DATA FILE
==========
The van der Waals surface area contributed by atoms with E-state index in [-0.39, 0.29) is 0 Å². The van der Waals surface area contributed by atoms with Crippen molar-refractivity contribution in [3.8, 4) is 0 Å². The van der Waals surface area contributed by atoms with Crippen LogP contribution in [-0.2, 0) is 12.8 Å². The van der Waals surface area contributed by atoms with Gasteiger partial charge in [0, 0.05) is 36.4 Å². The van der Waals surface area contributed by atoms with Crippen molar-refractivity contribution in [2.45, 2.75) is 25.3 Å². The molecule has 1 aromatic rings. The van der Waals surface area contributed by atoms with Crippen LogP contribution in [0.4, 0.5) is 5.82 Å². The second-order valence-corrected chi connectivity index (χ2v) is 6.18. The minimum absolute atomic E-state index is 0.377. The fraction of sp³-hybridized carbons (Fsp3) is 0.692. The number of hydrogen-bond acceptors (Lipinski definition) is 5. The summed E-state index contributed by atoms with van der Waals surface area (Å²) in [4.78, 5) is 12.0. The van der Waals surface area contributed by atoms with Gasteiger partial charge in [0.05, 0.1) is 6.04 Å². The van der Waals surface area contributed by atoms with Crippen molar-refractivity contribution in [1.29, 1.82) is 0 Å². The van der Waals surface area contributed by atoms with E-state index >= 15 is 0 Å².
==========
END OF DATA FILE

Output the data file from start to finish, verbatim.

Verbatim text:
The van der Waals surface area contributed by atoms with E-state index in [-0.39, 0.29) is 0 Å². The van der Waals surface area contributed by atoms with Crippen molar-refractivity contribution in [3.8, 4) is 0 Å². The van der Waals surface area contributed by atoms with Crippen LogP contribution in [-0.2, 0) is 12.8 Å². The van der Waals surface area contributed by atoms with Gasteiger partial charge in [0, 0.05) is 36.4 Å². The van der Waals surface area contributed by atoms with Crippen molar-refractivity contribution in [2.45, 2.75) is 25.3 Å². The molecule has 1 aromatic rings. The van der Waals surface area contributed by atoms with Crippen LogP contribution in [0.4, 0.5) is 5.82 Å². The second-order valence-corrected chi connectivity index (χ2v) is 6.18. The minimum absolute atomic E-state index is 0.377. The fraction of sp³-hybridized carbons (Fsp3) is 0.692. The number of hydrogen-bond acceptors (Lipinski definition) is 5. The summed E-state index contributed by atoms with van der Waals surface area (Å²) in [4.78, 5) is 12.0. The van der Waals surface area contributed by atoms with Gasteiger partial charge in [0.05, 0.1) is 6.04 Å². The van der Waals surface area contributed by atoms with Crippen molar-refractivity contribution in [1.29, 1.82) is 0 Å². The van der Waals surface area contributed by atoms with E-state index >= 15 is 0 Å².